A scanning transmission X-ray microscope for analysis of chemical states of lithium

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Schematic of an optical system of a scanning transmission soft X-ray microscope (STXM). Credit: NINS/IMS

Lithium-ion batteries (LIB) are widely used for daily products in our life, such as hybrid cars, cell phone, etc. but their charge/discharge process is not fully understood yet. To understand the process, behaviors of lithium ion, distribution and chemical composition and state, should be revealed. A research group in the Institute for Molecular Science observed that scanning transmission X-ray microscope (STXM) can be a powerful technique to perform X-ray absorption spectroscopy (XAS) with high spatial resolution.


By using the absorption edge of a specific element, the 2-dimensional chemical state of a sample can be obtained. To analyze lithium by STXM, the Li K absorption edge (55 eV) in the low energy region makes it difficult to measure the XAS due to lack of a proper optical element and tremendous higher-order harmonics from a monochromator which contaminate XAS. Therefore, a low-pass filtering zone plate (LPFZP), a focusing optical element of the STXM, was developed to overcome these issues. The LPFZP uses silicon of 200 nm thick as a substrate of the zone plate and the substrate works as a low-pass filter above 100 eV by using Si L2,3 edges.

The hybrid optics of the LPFZP can suppress the higher-harmonics without installing an additional optical component into the STXM. As a result, the STXM with the LPFZP suppresses higher-order harmonics down to 0.1% of an original intensity and enables to measure XAS spectra of the Li K-edge. Then the spatial resolution was estimated as 72 nm.

A thin section sample of a test electrode of the LIB was analyzed. The sample is made of Li2CO3 by a focusing ion-beam process. The STXM image at 70 eV and the Li K-edge XAS spectra are shown in Fig. 2(a) and 2(b), respectively. The XAS spectra are successfully obtained from the regions indicated by circles in Fig. 2(a).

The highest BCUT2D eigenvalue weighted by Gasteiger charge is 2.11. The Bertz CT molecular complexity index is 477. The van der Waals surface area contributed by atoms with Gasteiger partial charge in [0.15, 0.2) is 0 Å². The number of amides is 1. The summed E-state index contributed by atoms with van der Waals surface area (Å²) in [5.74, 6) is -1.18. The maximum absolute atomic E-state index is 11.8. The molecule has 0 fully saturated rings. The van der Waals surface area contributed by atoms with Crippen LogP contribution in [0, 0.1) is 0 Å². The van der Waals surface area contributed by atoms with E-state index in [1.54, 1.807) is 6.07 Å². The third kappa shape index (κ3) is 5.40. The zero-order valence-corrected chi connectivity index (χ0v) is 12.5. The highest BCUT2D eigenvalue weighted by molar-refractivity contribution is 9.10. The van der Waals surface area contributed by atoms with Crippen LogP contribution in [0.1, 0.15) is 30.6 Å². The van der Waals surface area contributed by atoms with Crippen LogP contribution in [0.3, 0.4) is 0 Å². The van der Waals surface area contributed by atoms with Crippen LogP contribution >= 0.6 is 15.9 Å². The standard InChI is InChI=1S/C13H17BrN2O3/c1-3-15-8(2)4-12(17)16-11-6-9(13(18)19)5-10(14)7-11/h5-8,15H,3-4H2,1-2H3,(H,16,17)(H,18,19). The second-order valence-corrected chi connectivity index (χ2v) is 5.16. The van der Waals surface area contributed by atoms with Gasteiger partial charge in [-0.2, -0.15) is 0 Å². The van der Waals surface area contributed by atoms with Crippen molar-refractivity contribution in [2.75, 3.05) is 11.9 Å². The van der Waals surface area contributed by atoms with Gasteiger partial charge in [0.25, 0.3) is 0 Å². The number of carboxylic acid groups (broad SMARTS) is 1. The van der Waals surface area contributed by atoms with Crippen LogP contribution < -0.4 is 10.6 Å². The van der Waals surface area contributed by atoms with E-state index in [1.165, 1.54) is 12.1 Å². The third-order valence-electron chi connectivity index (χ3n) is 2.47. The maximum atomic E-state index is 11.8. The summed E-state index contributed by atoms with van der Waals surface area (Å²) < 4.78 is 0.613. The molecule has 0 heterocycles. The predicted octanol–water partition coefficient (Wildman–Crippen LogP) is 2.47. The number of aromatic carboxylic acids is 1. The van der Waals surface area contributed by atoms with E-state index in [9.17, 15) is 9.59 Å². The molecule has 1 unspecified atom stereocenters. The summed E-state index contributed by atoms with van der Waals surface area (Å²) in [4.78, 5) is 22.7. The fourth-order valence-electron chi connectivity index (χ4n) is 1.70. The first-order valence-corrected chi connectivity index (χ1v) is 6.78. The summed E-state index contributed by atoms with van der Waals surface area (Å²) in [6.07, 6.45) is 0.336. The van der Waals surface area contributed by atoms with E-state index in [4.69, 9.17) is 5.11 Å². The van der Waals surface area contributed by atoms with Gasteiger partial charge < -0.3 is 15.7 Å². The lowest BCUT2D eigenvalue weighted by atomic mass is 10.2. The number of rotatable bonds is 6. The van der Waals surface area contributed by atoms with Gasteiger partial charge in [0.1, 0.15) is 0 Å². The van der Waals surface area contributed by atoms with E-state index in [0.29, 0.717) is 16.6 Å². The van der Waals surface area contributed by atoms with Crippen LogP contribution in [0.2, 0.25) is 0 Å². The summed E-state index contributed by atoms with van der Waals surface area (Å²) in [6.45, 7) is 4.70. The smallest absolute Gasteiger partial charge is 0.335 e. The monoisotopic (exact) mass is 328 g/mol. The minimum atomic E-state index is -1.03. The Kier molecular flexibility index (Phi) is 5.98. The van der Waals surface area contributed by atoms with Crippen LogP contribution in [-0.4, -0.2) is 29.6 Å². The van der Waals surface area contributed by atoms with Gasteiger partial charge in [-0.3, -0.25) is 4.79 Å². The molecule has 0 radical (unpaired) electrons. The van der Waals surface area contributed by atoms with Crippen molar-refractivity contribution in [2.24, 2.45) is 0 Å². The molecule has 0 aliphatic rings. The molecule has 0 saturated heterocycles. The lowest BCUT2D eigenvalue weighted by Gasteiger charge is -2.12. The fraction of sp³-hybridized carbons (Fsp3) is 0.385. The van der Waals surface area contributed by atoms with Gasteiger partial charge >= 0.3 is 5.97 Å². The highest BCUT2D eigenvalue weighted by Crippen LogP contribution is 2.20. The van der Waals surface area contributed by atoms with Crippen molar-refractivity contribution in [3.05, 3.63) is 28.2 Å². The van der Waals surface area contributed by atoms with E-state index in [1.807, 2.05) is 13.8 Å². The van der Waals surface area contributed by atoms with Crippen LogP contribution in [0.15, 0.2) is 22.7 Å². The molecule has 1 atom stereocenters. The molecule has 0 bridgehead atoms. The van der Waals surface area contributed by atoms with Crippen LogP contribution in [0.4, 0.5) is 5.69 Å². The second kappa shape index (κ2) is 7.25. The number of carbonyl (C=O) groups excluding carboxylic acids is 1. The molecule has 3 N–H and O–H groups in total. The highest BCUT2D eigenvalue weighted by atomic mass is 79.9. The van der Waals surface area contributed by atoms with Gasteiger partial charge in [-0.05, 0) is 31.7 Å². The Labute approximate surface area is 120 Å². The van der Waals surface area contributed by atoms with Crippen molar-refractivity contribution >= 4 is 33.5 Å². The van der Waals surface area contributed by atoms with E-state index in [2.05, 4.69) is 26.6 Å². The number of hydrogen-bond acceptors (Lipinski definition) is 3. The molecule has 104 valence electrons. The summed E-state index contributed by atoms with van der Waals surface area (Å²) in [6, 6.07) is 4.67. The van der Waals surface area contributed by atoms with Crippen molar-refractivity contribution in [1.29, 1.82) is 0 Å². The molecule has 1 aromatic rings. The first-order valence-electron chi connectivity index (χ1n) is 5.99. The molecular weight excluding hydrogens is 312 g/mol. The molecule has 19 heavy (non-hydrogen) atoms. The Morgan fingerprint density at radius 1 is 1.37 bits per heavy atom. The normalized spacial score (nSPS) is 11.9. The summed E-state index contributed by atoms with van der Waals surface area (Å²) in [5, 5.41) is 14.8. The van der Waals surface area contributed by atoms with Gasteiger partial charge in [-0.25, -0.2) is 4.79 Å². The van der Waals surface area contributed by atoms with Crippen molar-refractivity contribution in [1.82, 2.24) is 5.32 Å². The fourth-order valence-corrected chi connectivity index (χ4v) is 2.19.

A scanning transmission X-ray microscope for analysis of chemical states of lithium
Fig. 2. (a) STXM image of a lithium carbonate sample with 70 eV soft X-ray and (b) Lithium K-edge X-ray absorption spectra at areas 1-4 indicated by circles on Panel (a) Credit: NINS/IMS

To understand the behavior of lithium in the LIB is necessary to improve its performance, at which point STXM with the LPFZP will be helpful to analyze the lithium with high spatial resolution.


Researchers achieve highest resolution ever with X-ray microscopy


More information:
Takuji Ohigashi et al, A low-pass filtering Fresnel zone plate for soft x-ray microscopic analysis down to the lithium K-edge region, Review of Scientific Instruments (2020). DOI: 10.1063/5.0020956

Provided by
National Institutes of Natural Sciences

Citation:
A scanning transmission X-ray microscope for analysis of chemical states of lithium (2021, January 14)
retrieved 14 January 2021
from https://phys.org/news/2021-01-scanning-transmission-x-ray-microscope-analysis.html

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